Although it was the interest rate shock coming from Euro-membership that triggered the bubble, and although the easy old path of devaluation is no longer available, the authorities are probably relieved that they do not also have to deal with an exchange rate crisis.

Back to reality

If the economy is to be brought back to the equilibrium that prevailed around 2000, more than house prices will have to fall. The two-thirds fallback in equity prices has already brought them back in real terms to levels not seen since early 1997. The three other key areas for adjustment are evidently wages, taxation and public expenditure. The artificial construction boom lulled decision-makers into a false sense of security on all three fronts.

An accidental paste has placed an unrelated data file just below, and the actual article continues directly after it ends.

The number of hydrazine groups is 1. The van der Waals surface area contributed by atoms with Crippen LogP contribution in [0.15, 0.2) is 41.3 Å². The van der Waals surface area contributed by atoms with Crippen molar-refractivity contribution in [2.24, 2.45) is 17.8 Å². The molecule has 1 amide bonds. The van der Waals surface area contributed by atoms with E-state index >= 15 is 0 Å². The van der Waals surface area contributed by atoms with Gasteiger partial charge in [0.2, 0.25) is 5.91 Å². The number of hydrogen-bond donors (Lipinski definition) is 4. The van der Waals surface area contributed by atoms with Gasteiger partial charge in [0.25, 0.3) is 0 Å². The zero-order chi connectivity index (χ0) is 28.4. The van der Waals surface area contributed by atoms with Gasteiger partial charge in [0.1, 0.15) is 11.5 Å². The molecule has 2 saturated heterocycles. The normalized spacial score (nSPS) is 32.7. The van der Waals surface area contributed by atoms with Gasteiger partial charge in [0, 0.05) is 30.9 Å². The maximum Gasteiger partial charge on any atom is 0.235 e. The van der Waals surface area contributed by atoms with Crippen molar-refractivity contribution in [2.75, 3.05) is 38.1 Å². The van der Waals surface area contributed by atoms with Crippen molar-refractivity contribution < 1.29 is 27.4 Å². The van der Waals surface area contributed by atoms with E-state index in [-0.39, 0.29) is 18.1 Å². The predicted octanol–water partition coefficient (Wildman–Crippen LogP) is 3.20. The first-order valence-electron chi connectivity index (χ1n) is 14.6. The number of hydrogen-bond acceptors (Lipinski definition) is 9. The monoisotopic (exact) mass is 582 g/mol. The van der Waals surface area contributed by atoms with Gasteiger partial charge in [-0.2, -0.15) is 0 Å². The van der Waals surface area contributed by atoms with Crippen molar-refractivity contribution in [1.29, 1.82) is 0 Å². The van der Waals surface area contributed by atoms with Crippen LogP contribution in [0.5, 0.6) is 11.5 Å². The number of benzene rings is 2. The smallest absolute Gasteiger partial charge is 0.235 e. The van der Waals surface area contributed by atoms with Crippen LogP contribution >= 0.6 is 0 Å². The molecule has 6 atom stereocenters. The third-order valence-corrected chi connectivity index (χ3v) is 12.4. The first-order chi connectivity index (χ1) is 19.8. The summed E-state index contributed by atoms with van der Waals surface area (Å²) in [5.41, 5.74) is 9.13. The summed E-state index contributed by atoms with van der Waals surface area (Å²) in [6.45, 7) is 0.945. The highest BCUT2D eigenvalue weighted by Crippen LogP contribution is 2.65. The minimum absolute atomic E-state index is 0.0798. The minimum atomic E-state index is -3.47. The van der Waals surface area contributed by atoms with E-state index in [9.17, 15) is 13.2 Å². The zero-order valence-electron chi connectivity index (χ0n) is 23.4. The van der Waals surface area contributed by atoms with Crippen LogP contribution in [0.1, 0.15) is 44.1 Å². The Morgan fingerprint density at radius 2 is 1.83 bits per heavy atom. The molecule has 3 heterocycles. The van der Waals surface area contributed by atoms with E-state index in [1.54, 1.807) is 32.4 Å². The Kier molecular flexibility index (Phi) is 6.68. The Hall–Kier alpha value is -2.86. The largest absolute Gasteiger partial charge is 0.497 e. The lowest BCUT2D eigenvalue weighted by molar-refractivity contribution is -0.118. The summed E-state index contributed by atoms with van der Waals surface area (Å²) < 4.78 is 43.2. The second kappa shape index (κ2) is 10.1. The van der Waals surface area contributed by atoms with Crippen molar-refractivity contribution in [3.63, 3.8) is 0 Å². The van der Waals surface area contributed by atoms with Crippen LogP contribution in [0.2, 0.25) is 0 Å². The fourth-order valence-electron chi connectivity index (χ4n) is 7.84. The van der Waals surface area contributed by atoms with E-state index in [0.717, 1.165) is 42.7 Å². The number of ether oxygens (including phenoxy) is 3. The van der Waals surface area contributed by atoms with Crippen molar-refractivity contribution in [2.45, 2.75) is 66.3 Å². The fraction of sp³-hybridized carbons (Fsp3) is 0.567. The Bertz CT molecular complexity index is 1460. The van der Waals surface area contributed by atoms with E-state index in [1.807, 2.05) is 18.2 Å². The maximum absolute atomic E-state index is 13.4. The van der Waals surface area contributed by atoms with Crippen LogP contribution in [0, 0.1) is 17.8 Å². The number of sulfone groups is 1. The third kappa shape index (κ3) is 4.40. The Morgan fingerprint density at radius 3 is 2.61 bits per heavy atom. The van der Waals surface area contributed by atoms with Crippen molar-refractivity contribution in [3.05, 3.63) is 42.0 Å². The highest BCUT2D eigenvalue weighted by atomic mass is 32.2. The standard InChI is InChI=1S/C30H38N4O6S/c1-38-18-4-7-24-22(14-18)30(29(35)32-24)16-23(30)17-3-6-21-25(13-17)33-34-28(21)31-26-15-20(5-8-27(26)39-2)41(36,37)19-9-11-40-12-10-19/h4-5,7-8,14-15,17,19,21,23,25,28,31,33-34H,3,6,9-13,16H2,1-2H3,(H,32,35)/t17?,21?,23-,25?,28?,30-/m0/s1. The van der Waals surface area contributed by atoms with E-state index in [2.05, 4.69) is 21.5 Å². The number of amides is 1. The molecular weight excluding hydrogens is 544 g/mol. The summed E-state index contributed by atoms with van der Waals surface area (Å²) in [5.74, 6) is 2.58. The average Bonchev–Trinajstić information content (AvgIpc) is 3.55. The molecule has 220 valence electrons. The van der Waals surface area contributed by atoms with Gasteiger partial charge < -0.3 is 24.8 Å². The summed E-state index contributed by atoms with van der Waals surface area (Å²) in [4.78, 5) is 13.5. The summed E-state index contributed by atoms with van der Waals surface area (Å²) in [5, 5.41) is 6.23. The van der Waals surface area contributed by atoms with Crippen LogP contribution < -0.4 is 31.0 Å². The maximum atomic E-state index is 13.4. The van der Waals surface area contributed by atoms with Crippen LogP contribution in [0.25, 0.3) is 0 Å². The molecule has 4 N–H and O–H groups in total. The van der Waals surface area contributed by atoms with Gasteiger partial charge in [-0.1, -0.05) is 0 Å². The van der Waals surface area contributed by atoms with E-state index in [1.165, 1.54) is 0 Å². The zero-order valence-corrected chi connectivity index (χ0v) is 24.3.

First, wages. The social partnership model has long stopped delivering wage moderation assuring competitiveness. As mentioned, this was the case between 1986 and 2000 – by which stage Irish labour was super-competitive – but since 2000, during the construction boom phase wage rates have resumed the path of steady deterioration which proved so damaging in the 1970s and early 1980s. This was fuelled by the demand spillover from construction, and in turn contributed to the opening up of what is now a sizable current account deficit. This loss of competitiveness must be arrested – if not reversed – if the growth in unemployment is to be halted. The current national pay negotiations are timely and crucial in this regard.